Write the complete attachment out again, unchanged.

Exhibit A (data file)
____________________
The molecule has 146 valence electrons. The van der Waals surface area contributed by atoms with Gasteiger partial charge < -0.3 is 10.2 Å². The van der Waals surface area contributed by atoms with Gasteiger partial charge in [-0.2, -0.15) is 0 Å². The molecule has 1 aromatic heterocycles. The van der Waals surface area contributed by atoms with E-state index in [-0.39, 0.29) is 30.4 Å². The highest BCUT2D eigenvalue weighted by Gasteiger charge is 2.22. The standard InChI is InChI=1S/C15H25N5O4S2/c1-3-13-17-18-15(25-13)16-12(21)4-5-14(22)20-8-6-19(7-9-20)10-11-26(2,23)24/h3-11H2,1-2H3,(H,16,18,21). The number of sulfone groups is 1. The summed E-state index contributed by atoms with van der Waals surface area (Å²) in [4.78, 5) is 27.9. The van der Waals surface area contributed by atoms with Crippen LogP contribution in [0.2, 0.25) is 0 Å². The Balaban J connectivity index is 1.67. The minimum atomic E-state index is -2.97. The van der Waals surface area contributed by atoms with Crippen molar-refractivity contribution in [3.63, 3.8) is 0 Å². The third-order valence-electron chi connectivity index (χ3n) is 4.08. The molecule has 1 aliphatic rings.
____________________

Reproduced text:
The molecule has 146 valence electrons. The van der Waals surface area contributed by atoms with Gasteiger partial charge < -0.3 is 10.2 Å². The van der Waals surface area contributed by atoms with Gasteiger partial charge in [-0.2, -0.15) is 0 Å². The molecule has 1 aromatic heterocycles. The van der Waals surface area contributed by atoms with E-state index in [-0.39, 0.29) is 30.4 Å². The highest BCUT2D eigenvalue weighted by Gasteiger charge is 2.22. The standard InChI is InChI=1S/C15H25N5O4S2/c1-3-13-17-18-15(25-13)16-12(21)4-5-14(22)20-8-6-19(7-9-20)10-11-26(2,23)24/h3-11H2,1-2H3,(H,16,18,21). The number of sulfone groups is 1. The summed E-state index contributed by atoms with van der Waals surface area (Å²) in [4.78, 5) is 27.9. The van der Waals surface area contributed by atoms with Crippen LogP contribution in [0.2, 0.25) is 0 Å². The Balaban J connectivity index is 1.67. The minimum atomic E-state index is -2.97. The van der Waals surface area contributed by atoms with Crippen molar-refractivity contribution in [3.63, 3.8) is 0 Å². The third-order valence-electron chi connectivity index (χ3n) is 4.08. The molecule has 1 aliphatic rings.